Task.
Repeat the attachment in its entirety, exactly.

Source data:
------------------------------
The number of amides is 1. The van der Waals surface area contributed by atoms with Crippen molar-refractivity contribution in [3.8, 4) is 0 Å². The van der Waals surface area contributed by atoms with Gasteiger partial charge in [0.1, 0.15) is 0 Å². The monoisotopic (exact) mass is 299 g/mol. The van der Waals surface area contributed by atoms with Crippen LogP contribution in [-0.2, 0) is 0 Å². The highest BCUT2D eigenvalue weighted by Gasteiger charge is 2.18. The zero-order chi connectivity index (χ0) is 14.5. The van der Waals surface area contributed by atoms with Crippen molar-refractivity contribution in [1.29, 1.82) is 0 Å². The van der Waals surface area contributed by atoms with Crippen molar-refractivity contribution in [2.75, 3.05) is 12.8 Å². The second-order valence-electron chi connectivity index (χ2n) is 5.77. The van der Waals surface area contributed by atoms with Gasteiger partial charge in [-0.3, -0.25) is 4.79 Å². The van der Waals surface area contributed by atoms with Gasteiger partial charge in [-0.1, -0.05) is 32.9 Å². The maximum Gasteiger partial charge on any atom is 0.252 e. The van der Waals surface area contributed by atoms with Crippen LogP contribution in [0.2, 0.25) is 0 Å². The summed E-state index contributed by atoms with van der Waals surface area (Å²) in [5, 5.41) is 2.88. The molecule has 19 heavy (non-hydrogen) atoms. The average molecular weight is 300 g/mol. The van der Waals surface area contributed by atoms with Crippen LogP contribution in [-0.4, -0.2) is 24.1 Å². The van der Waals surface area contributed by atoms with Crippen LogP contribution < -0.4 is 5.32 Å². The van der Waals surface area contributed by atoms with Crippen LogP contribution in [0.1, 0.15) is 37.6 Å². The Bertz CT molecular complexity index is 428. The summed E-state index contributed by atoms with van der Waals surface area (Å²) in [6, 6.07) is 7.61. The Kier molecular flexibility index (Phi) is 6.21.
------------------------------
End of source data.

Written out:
The number of amides is 1. The van der Waals surface area contributed by atoms with Crippen molar-refractivity contribution in [3.8, 4) is 0 Å². The van der Waals surface area contributed by atoms with Gasteiger partial charge in [0.1, 0.15) is 0 Å². The monoisotopic (exact) mass is 299 g/mol. The van der Waals surface area contributed by atoms with Crippen LogP contribution in [-0.2, 0) is 0 Å². The highest BCUT2D eigenvalue weighted by Gasteiger charge is 2.18. The zero-order chi connectivity index (χ0) is 14.5. The van der Waals surface area contributed by atoms with Crippen molar-refractivity contribution in [1.29, 1.82) is 0 Å². The van der Waals surface area contributed by atoms with Crippen molar-refractivity contribution in [2.75, 3.05) is 12.8 Å². The second-order valence-electron chi connectivity index (χ2n) is 5.77. The van der Waals surface area contributed by atoms with Gasteiger partial charge in [-0.3, -0.25) is 4.79 Å². The van der Waals surface area contributed by atoms with Gasteiger partial charge in [-0.1, -0.05) is 32.9 Å². The maximum Gasteiger partial charge on any atom is 0.252 e. The van der Waals surface area contributed by atoms with Crippen LogP contribution in [0.2, 0.25) is 0 Å². The summed E-state index contributed by atoms with van der Waals surface area (Å²) in [5, 5.41) is 2.88. The molecule has 19 heavy (non-hydrogen) atoms. The average molecular weight is 300 g/mol. The van der Waals surface area contributed by atoms with Crippen LogP contribution in [-0.4, -0.2) is 24.1 Å². The van der Waals surface area contributed by atoms with Crippen LogP contribution < -0.4 is 5.32 Å². The van der Waals surface area contributed by atoms with Crippen LogP contribution in [0.1, 0.15) is 37.6 Å². The Bertz CT molecular complexity index is 428. The summed E-state index contributed by atoms with van der Waals surface area (Å²) in [6, 6.07) is 7.61. The Kier molecular flexibility index (Phi) is 6.21.